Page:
Writing Race in Novels: The Audio Version

I'm proud to be a part of The Drum: A Literary Magazine for your Ears with my spoken essay, "Writing Race in Novels." Other than noting that I talk too fast (should have been an auctioneer), I'd like to hear your thoughts and responses to my piece.



Bangladesh is on my mind ... and, sadly, on my labels

Many of us heard about the tragic Rana Plaza factory collapse in Bangladesh last spring, but here's another horrible connection between the garment industry and suffering in that beautiful country: pollution so bad that it's sickening the children and destroying the land.

On July 15, Jim Yardley of the New York Times reported on this tragic situation:
Bangladesh’s garment and textile industries have contributed heavily to what experts describe as a water pollution disaster, especially in the large industrial areas of Dhaka, the capital. Many rice paddies are now inundated with toxic wastewater. Fish stocks are dying. 
After you read the entire article, head to your closet and check your labels. Do any report that they're "made in Bangladesh?" Mine do. "I've created jobs in Bangladesh," I used to think to justify such cheap purchases. But are these jobs creating more suffering than they're eradicating?

Source: PBS Newshour Extra
The garment industry is far behind other fair trade movements. Fair Trade USA, which helped to reform the global coffee economy, recently added this category to their rigorously approved "products and partners" list, but the list is sparse. Let's help it to grow by buying these clothes instead of these:


Brief notes about Bangladesh (and me): Bangladesh is the most densely populated country and the 8th most populous country in the world. My parents were both born there. My book for upper elementary readers, Rickshaw Girl (Charlesbridge), is set there. My husband, sons, and I lived in Dhaka for three years. Most people speak Bengali, my mother tongue. It's poor, but here's some good news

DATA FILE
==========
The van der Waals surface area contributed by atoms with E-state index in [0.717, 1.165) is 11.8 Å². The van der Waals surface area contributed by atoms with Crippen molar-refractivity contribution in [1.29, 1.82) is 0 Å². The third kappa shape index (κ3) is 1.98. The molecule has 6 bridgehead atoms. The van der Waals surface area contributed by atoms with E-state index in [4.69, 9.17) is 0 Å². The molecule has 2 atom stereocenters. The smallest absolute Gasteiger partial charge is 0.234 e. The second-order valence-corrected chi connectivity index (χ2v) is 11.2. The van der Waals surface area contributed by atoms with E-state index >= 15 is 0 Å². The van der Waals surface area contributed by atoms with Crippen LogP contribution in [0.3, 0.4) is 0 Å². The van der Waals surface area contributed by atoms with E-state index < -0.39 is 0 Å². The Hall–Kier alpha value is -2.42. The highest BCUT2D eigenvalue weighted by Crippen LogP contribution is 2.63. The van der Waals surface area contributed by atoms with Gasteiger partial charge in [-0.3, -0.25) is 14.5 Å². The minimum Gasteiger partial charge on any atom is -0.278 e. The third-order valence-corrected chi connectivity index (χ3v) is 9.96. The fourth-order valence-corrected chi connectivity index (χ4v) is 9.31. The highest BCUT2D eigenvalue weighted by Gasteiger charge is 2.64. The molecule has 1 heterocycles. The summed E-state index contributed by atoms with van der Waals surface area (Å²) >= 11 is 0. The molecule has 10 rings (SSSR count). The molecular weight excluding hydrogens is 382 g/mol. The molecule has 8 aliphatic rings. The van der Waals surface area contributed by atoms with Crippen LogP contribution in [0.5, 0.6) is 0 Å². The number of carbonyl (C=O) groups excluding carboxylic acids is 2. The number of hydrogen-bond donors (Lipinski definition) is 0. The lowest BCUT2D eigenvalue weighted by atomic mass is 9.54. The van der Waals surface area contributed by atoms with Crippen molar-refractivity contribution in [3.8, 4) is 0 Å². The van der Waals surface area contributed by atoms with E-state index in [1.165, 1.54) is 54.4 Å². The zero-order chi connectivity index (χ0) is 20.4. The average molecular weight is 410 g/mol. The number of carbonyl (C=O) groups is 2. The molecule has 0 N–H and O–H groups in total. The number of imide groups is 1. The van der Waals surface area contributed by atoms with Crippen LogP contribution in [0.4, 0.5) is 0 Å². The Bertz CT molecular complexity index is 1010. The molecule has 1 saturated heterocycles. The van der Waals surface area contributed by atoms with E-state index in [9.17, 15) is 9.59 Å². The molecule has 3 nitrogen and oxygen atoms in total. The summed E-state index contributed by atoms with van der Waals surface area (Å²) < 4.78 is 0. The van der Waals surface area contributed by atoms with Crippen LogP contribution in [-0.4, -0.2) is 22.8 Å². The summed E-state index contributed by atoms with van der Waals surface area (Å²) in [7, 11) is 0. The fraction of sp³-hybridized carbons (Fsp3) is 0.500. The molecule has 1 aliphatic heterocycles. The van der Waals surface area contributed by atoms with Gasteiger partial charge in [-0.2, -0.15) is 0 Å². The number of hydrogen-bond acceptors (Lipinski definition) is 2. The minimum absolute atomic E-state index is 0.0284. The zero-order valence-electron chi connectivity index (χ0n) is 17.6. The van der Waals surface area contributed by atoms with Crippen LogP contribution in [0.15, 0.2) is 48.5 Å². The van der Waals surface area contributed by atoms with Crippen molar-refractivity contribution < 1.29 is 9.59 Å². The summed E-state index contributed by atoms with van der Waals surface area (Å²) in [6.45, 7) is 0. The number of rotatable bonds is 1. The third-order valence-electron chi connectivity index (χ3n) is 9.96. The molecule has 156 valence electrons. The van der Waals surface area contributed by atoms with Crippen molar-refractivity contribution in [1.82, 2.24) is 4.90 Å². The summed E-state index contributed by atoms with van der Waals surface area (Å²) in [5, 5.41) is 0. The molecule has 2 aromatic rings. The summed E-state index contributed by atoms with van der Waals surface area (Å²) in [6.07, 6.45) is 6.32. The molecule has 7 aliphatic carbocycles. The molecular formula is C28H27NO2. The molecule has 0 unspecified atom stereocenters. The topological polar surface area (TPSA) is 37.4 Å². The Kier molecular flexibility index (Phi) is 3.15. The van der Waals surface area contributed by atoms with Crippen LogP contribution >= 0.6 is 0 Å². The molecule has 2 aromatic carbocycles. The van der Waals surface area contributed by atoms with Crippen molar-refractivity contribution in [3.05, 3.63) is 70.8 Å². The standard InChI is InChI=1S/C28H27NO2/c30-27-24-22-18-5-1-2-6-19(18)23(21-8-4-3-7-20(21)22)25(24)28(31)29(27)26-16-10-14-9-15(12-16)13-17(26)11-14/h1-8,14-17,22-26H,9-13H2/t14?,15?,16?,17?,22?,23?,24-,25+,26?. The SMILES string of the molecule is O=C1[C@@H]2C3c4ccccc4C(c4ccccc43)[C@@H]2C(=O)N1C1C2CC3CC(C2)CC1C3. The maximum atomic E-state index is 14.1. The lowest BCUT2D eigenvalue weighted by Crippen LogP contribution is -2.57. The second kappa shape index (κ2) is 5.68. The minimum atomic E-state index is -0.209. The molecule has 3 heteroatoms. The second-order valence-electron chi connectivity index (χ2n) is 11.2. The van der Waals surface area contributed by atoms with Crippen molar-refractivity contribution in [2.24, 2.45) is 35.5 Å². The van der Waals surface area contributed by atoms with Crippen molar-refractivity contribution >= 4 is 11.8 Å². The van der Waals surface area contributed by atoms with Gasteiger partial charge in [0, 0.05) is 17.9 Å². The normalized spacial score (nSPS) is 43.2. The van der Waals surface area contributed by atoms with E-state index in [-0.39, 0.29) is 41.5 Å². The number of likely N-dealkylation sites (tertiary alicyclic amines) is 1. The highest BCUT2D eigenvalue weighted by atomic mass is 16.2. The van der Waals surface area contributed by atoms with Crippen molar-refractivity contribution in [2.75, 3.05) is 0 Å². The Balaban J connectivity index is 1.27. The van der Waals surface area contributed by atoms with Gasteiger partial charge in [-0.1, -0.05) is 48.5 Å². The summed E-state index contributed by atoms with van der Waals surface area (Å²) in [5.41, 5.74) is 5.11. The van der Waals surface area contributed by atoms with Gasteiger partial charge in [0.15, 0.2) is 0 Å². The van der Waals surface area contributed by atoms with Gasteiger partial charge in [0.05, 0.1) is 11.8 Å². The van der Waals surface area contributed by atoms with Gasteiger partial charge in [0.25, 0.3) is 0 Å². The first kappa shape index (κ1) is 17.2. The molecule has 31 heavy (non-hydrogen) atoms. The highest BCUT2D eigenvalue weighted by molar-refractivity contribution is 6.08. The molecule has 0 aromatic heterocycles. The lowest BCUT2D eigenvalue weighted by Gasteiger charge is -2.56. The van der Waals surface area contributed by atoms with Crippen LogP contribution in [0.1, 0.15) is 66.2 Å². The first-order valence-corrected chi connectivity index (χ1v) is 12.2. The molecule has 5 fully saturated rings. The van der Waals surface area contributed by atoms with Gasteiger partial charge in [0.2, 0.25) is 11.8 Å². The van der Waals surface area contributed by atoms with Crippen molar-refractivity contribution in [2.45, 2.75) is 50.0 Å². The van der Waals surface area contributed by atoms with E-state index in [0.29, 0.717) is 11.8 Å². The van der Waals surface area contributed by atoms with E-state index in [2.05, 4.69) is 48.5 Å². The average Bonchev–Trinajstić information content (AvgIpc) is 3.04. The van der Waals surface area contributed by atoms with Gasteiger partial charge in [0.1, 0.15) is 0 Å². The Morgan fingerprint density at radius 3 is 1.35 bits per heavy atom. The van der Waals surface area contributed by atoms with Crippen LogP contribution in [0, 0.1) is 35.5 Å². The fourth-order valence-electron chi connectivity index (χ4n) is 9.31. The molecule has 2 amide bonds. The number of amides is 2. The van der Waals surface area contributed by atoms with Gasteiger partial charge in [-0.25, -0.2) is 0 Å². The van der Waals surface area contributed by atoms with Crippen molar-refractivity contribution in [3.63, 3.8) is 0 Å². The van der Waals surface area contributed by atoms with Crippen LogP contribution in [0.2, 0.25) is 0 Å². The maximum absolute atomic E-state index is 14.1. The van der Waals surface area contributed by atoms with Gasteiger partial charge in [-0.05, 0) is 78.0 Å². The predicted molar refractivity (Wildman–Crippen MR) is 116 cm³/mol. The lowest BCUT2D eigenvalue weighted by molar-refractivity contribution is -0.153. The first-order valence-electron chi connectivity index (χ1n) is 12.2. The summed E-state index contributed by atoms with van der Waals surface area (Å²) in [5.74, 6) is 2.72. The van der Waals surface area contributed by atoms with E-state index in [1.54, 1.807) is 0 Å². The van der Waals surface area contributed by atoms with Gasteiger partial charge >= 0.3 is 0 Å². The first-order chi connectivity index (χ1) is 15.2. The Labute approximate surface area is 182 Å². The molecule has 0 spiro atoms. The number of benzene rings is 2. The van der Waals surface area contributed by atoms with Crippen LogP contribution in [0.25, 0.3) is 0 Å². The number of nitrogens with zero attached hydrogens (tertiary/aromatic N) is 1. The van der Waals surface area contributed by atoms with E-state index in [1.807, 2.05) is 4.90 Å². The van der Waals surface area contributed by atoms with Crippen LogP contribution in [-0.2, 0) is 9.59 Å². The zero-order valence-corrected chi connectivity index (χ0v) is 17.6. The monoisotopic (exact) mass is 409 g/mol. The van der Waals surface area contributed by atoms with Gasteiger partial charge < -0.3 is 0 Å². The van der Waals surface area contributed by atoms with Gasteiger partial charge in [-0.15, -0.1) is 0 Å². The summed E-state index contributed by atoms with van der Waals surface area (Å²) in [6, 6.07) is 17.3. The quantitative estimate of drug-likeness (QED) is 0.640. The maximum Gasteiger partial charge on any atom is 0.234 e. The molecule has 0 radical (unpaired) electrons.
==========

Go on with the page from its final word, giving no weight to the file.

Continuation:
The World Bank quietly announced that Bangladesh reduced the number of people living in poverty from 63 million in 2000 to 47 million in 2010. 
Do you know of any other books to share with your children or students about Bangladesh? If so, please leave them in the comments.





Is it Pathetic When a Twitter Search Jumpstarts Your Writing?

After a huge cross-country move, it's tough to get back into writing mode. Yesterday, on a desperate hunt for inspiration, I searched for "Bamboo People" on twitter just to see if anybody had been reading it. (Come on, fellow writers, confess your google and social media searches -- it's a lonely vocation.) To my delight, I discovered an exchange that was even more lovely because these teens had no idea a certain discouraged writer might overhear it. Thanks to them, I'm suddenly ready to get back into my TIGER BOY revision.

Finding a Literary Agent in the Age of Social Media

Hunting for the perfect agent to help you get your children's or YA book published? It's easier to do your research now than it was when I got started, mainly thanks to social media. Here are a few resources to help:

Twitter

Here's my list of agents on twitter who represent authors of books for young readers. Read their tweets for a while. Get to know their voices. Find the ones who like the kinds of books you read and write. Then submit your manuscript.

Blogs and Sites

Middle Grade Ninja asked a bunch of agents the same seven questions about their preferences. Here are their answers. Read, take notes, and think about who might be a good match for your work.

Writer's Digest has good information on-line about young adult and middle grade literary agents.

[From Kellye Crocker in the comments]: Scroll down the left sidebar at Literary Rambles for all kinds of agent interviews and information.

Know of any other research resources for unagented, brilliant writers seeking traditional publishers? Add them in the comments below. (Plus, read this good post by editor Sangeeta Mehta featuring six questions to ask yourself before you self-publish.)